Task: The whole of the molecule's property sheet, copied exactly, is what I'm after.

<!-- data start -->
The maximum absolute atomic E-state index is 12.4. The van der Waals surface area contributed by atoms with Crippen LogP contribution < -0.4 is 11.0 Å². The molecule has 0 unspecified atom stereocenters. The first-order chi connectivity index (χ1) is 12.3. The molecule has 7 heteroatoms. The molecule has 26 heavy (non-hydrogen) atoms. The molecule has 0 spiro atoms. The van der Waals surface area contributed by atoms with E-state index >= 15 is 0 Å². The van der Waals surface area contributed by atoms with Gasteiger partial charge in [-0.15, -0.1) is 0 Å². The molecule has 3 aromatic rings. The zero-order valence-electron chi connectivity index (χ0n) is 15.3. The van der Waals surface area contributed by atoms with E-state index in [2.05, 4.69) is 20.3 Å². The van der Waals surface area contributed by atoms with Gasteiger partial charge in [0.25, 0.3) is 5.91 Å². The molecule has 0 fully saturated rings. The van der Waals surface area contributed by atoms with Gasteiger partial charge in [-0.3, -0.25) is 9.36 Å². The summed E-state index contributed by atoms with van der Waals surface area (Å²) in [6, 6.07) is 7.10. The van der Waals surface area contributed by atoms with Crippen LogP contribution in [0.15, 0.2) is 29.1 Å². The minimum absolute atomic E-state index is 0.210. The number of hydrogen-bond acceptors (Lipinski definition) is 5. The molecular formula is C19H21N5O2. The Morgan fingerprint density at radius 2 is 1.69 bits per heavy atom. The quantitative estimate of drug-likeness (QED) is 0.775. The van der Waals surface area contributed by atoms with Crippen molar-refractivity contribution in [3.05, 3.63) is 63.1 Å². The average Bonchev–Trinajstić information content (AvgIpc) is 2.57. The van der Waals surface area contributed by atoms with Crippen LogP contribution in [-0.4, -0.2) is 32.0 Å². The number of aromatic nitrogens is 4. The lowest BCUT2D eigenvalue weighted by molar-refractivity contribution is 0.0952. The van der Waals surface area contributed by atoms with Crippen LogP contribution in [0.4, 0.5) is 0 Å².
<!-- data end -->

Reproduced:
The maximum absolute atomic E-state index is 12.4. The van der Waals surface area contributed by atoms with Crippen LogP contribution < -0.4 is 11.0 Å². The molecule has 0 unspecified atom stereocenters. The first-order chi connectivity index (χ1) is 12.3. The molecule has 7 heteroatoms. The molecule has 26 heavy (non-hydrogen) atoms. The molecule has 0 spiro atoms. The van der Waals surface area contributed by atoms with E-state index >= 15 is 0 Å². The van der Waals surface area contributed by atoms with Gasteiger partial charge in [-0.15, -0.1) is 0 Å². The molecule has 3 aromatic rings. The zero-order valence-electron chi connectivity index (χ0n) is 15.3. The van der Waals surface area contributed by atoms with E-state index in [2.05, 4.69) is 20.3 Å². The van der Waals surface area contributed by atoms with Gasteiger partial charge in [0.25, 0.3) is 5.91 Å². The molecule has 0 fully saturated rings. The van der Waals surface area contributed by atoms with Gasteiger partial charge in [-0.3, -0.25) is 9.36 Å². The summed E-state index contributed by atoms with van der Waals surface area (Å²) in [6, 6.07) is 7.10. The van der Waals surface area contributed by atoms with Crippen LogP contribution in [0.15, 0.2) is 29.1 Å². The minimum absolute atomic E-state index is 0.210. The number of hydrogen-bond acceptors (Lipinski definition) is 5. The molecular formula is C19H21N5O2. The Morgan fingerprint density at radius 2 is 1.69 bits per heavy atom. The quantitative estimate of drug-likeness (QED) is 0.775. The van der Waals surface area contributed by atoms with Crippen molar-refractivity contribution in [3.05, 3.63) is 63.1 Å². The average Bonchev–Trinajstić information content (AvgIpc) is 2.57. The van der Waals surface area contributed by atoms with Crippen LogP contribution in [-0.4, -0.2) is 32.0 Å². The number of aromatic nitrogens is 4. The lowest BCUT2D eigenvalue weighted by molar-refractivity contribution is 0.0952. The van der Waals surface area contributed by atoms with Crippen LogP contribution in [0.4, 0.5) is 0 Å².